The diverse views expressed by the participants on both sides of the abrtion issue are powerful evidence that the existence and extent of so-called privacy "rights" in general and abortion "rights" in particular are, at bottom, political questions, and that the contours of these "rights" are best decided in the state legislatures and not the federal courts.
Fifteen years ago Carl Sagan and his wife Ann Druyan wrote an article about abortion in Parade magazine. It still can be found at http://www.2think.org/abortion.shtml As usual with Sagan's writing this piece called for people to THINK, not just repeat slogans. It remains some of the most thoughtful writing I've seen on the subject, and more honest than most. Take a look.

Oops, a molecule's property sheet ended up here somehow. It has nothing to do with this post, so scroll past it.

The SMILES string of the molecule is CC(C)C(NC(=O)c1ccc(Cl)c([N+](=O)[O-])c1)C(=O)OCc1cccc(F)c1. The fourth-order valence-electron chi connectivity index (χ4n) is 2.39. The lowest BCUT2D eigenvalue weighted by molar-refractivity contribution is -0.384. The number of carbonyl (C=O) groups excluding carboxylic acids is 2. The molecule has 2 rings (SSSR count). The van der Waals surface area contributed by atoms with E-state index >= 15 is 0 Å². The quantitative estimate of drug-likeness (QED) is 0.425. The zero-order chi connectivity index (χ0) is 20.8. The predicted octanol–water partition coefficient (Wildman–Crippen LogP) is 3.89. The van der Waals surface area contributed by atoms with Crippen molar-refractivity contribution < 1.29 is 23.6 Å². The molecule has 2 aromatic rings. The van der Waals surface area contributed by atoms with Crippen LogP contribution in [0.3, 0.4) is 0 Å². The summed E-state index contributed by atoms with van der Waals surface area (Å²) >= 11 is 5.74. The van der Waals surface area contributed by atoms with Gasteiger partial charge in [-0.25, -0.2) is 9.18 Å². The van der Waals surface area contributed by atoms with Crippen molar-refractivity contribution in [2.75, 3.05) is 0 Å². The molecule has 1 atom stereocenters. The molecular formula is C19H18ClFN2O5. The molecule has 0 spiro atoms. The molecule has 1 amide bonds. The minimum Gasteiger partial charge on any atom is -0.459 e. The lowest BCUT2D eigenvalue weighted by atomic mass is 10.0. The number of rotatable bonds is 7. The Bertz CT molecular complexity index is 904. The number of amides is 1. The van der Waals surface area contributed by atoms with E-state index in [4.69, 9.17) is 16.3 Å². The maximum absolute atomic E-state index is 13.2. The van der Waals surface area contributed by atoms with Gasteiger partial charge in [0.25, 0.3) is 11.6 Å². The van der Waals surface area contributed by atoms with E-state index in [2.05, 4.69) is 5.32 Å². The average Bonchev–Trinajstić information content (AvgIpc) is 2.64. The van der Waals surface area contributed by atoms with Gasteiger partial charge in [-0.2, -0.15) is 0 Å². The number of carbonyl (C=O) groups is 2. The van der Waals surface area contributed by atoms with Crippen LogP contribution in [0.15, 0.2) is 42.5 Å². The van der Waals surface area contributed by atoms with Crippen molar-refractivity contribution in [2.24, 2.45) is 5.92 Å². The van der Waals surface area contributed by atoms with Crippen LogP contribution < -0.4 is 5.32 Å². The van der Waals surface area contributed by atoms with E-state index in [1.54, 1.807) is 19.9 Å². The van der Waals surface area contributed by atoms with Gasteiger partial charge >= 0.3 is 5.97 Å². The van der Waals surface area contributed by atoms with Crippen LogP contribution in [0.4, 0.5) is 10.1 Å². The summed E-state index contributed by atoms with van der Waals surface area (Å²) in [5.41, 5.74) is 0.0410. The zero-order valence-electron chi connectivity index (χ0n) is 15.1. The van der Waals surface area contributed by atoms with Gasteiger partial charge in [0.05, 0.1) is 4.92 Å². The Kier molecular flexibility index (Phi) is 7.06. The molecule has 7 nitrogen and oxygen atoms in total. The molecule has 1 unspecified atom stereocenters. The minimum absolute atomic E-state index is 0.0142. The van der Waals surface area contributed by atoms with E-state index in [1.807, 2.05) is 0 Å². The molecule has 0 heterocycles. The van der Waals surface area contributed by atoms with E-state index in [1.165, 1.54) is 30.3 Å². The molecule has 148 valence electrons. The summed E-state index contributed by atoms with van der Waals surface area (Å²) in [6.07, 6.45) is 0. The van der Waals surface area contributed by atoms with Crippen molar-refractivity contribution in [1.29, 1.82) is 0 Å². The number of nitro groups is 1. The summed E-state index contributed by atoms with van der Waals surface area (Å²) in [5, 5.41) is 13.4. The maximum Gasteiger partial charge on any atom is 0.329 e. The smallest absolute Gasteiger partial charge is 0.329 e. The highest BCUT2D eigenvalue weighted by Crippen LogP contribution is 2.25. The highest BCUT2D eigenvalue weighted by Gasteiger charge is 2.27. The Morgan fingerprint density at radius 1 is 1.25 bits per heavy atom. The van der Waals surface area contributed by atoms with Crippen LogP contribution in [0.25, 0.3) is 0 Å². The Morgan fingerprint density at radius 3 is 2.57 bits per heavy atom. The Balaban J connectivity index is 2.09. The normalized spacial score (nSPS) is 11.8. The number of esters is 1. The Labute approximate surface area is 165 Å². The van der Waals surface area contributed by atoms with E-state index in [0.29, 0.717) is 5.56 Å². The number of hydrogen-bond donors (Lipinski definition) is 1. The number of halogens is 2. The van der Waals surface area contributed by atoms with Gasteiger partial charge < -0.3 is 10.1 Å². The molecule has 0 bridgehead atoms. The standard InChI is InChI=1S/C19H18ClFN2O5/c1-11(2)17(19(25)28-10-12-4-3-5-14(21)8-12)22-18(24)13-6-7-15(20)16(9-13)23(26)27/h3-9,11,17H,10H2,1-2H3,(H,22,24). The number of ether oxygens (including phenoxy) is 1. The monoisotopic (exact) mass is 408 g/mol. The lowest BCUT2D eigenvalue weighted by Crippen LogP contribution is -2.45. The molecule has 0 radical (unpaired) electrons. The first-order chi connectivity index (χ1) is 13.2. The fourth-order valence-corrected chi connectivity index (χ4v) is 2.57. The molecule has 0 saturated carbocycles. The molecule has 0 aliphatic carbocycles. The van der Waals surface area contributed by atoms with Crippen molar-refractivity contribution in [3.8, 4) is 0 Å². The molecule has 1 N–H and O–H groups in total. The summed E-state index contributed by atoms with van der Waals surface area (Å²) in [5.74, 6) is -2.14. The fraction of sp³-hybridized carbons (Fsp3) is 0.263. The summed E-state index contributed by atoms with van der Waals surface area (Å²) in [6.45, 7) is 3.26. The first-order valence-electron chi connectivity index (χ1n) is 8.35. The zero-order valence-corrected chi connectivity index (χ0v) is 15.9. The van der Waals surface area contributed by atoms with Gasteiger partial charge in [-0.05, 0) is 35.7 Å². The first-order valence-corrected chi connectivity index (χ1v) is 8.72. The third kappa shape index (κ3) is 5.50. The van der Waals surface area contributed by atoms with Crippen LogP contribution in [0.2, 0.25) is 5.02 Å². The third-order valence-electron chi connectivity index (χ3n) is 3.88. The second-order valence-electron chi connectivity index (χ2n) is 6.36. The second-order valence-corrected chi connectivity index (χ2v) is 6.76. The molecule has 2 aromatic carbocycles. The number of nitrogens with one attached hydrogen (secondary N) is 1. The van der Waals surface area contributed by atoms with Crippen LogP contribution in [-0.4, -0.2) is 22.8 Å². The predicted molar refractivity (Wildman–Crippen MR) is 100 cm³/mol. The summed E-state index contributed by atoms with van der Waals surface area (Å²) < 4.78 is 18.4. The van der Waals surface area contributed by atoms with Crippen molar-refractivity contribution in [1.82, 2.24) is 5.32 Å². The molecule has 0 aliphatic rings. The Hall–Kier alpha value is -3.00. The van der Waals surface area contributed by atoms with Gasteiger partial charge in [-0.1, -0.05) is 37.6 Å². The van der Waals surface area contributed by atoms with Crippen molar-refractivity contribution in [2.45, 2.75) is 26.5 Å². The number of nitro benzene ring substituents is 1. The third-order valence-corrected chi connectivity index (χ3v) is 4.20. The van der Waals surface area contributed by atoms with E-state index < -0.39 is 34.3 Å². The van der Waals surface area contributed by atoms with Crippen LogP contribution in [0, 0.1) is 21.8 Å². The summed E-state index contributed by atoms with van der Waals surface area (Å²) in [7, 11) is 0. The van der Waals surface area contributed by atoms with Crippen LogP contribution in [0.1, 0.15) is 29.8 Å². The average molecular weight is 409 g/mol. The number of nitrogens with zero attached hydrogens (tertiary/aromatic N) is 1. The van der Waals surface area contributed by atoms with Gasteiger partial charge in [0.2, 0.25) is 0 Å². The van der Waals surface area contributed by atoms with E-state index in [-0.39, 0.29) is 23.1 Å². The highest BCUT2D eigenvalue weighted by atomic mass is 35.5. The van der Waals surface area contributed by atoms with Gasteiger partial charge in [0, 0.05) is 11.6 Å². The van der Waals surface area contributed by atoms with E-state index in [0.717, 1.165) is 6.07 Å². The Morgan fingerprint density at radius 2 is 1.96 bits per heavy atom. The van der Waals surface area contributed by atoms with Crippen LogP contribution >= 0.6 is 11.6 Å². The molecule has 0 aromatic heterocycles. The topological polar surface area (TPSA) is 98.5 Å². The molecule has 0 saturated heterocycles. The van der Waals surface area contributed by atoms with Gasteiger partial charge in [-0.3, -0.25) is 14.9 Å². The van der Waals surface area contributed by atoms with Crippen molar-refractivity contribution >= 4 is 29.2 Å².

Dr. Douglas Duncan
This program provided the most clear cut information I have seen to date. An issue that could be explored more at length is how these "trap" laws are affecting the poor in our country and their right to choose. Thank you for your program.
As someone very invested in the pro-choice movement, I found your documentary provocative and informative; one facet that is so often ignored is the fact that with effective birth control, people cannot become pregnant! So many of these states with restrictive abortion rules do not provide for ways for women to NOT become pregnant, but when they are, they also shut off the options. A dialogue needs to open up regarding birth control. I think it is a middle ground that both the pro-choice and pro-life communities should spend more time on.